Wittgenstein and Analytic Revisionism

Martin Gustafsson


Wittgenstein’s dictum, that philosophy “leaves everything as it is” (PI 124), suggests a stark contrast between his thought and what might be called revisionist varieties of analytic philosophy. Revisionist analytic philosophers share a general outlook according to which the problems of philosophy are to be dealt with not just by analyzing or describing language as it is already used, but by changing and improving our linguistic resources. In this paper, my aim is to gain a deeper understanding of Wittgenstein’s conception by identifying difficulties with the revisionist approach as it gets variously implemented by three arch-revisionists: Carnap, Quine and Rorty. I shall argue that Wittgenstein’s non-revisionism must be sharply distinguished from linguistic conservatism: What fundamentally motivates Wittgenstein’s conception is not some general predilection for established usage, but his sense of what a philosophical problem is and what its solution requires.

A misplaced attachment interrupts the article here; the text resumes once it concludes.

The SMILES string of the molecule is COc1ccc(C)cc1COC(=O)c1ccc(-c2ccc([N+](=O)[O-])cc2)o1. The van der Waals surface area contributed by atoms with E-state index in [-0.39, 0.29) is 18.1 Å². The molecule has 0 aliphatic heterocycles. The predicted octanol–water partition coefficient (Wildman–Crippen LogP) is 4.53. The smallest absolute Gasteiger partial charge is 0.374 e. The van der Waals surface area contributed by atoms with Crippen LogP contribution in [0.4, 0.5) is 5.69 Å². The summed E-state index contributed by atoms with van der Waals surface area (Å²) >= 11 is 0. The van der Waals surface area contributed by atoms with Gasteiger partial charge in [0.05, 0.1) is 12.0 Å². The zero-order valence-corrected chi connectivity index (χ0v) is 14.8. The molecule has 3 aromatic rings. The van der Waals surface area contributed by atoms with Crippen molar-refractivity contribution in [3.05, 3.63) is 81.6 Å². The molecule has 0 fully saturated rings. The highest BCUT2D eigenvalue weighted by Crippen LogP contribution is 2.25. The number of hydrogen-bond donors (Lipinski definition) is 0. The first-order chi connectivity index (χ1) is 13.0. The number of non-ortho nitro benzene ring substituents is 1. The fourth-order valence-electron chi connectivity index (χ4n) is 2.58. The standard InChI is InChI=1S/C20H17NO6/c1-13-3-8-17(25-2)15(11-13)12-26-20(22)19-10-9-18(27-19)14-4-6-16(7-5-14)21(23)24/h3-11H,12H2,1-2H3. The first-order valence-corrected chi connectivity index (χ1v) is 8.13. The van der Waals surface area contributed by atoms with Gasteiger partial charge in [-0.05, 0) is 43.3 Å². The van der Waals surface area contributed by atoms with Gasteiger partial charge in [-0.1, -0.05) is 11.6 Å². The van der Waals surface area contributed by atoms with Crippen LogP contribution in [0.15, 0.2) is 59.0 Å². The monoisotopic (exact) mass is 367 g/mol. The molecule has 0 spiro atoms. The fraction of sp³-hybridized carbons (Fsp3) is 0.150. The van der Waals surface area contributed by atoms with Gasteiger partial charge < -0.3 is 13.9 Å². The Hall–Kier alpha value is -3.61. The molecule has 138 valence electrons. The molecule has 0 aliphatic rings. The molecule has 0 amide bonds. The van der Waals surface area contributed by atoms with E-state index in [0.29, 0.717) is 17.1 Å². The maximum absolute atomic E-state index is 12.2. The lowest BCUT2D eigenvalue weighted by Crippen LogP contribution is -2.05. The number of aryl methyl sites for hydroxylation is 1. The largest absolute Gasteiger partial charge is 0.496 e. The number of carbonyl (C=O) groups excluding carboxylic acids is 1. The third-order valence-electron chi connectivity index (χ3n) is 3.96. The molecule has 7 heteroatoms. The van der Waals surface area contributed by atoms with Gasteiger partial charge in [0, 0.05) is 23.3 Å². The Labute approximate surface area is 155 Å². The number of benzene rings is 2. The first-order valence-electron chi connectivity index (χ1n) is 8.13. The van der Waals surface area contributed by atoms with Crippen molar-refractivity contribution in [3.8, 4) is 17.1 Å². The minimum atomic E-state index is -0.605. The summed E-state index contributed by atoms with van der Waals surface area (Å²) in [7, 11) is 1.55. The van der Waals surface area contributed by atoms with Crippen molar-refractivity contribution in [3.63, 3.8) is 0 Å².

philosophy; Wittgenstein Ludwig; 20th century philosophy; Quine Willard van Orman; metaphilosophy; revisionism; analytic philosophy; language; ordinary; Carnap Rudolf; Rorty Richard

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